New Disclosures for Entities


January 19, 2024

In estate planning, family entities, like limited liability companies and limited partnerships, are used to facilitate asset management and succession within the family.  The Corporate Transparency Act (“CTA”), a set of new Federal disclosure rules that went into effect on January 1, 2024, imposes new reporting requirements on these and other types of entities.  In an attempt to make it more difficult for anonymously owned entities to be used for illegal purposes, the CTA requires the disclosure of personal information about the owners of and major decision makers within certain entities to the Financial Crimes Enforcement Network (“FinCEN”) at the U.S. Treasury.  The personal information reported to FinCEN will be maintained on a new website and available to law enforcement and certain government officials and financial institutions.   The CTA will affect owners and managers of businesses and other non-operating entities, fiduciaries and beneficiaries.

There are many uncertainties and ambiguities in the CTA as written.  Frequently asked questions are addressed on, which is updated by FinCEN with additional guidance fairly frequently.  FinCEN’s stated goal is that entities will be able to comply with the CTA without the assistance of professional advisors, but at this stage, it is hard to imagine that professional advisors will not be required.

With some exceptions primarily for regulated and tax-exempt entities, every entity that is formed by the filing of a document with a Secretary of State is subject to the CTA.  The list of covered entities will vary from state to state, but in California it includes corporations, limited liability companies and limited partnerships.  The filing deadlines depend on whether the covered entity was formed prior to 2024, during 2024 or after 2024. The disclosures are made on a Beneficial Ownership Information Report, or “BOIR”.

Information required to be disclosed includes the name, address, date of birth, driver’s license or passport number, and a photograph of the driver’s license or passport of each “beneficial owner” of the covered entity.  A “beneficial owner” is an individual who, directly or indirectly,

  • exercises substantial control over the entity, or
  • owns or controls at least 25% of the entity’s ownership interests.

A person who “exercises substantial control” may include a senior officer, director, CEO, CFO, or other substantial decision maker of the entity.  These management roles are not common in the context of a limited liability company or limited partnership, and it is not clear what the comparable roles are outside the corporate setting.  In some cases, the personal information of the person who files the formation paperwork with the Secretary of State (often a paralegal at a law firm) is subject to disclosure as well.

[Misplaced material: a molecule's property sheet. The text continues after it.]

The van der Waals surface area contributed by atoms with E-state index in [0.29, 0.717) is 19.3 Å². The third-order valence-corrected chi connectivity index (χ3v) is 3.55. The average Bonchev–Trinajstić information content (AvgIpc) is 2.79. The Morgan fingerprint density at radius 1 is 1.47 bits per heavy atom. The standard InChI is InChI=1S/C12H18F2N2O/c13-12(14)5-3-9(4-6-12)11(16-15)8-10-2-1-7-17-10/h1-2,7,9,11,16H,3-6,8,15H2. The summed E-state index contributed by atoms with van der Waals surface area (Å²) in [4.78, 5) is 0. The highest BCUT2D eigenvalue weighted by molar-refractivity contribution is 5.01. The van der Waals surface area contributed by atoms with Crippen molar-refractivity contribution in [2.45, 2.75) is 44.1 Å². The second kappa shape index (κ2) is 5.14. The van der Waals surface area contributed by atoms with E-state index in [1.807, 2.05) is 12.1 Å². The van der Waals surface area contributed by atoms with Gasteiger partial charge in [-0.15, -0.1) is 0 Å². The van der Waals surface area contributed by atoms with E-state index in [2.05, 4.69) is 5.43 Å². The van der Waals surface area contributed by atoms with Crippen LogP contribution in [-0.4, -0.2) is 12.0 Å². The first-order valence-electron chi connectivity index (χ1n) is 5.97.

Once the initial BOIR is filed by the covered entity, it must be updated within 30 days of any change in the information required to be disclosed, including, for example, a change in the address of a beneficial owner, the election of a new CEO or a change in the ownership of the entity due to a sale.  Failure to file or update the BOIR could lead to civil and criminal penalties for the covered entity’s management team.

A beneficial owner may apply for a FinCEN identifier number, and this number may be provided by the covered entity in lieu of the detailed personal information.  In this case, the obligation to report changes in the information required to be disclosed shifts from the covered entity to the beneficial owner, presumably simplifying compliance for the covered entity.

If a trust is a beneficial owner, it appears that the following parties with respect to the trust may be subject to disclosure:  the trustee, the grantor if the trust is revocable, advisors under directed trusts, trust protectors, holders of lifetime powers of appointment, and sole income or principal beneficiaries.  An agent acting under a power of attorney may also be a beneficial owner.  In the context of estate planning and administration, the CTA will need to be navigated by trustees, executors, beneficiaries, agents, custodians, conservators and by clients gifting or selling interests in entities.

If you are involved with or own an interest in a covered entity, we recommend that you visit the FAQ website noted above and read FinCEN’s Small Entity Compliance Guide at  We recommend also that the governing documents and procedures of each covered entity be reviewed by a business attorney to determine what changes are needed.  For example, does an existing confidentiality clause in a shareholder’s agreement need to be updated, or should all beneficial owners be required to provide and update their personal information or obtain FinCEN identifier numbers, or should a particular employee be tasked with collecting and tracking the personal information and filing the BOIR?

The logistical, technical, privacy, and personal issues with the CTA are glaringly obvious.  This article is not intended to provide an exhaustive analysis or review of the CTA or a summary of the many unanswered questions.  Hopefully, with time, we all will have better clarity on these issues, and compliance under the CTA will not be as onerous as it appears to be at this time.

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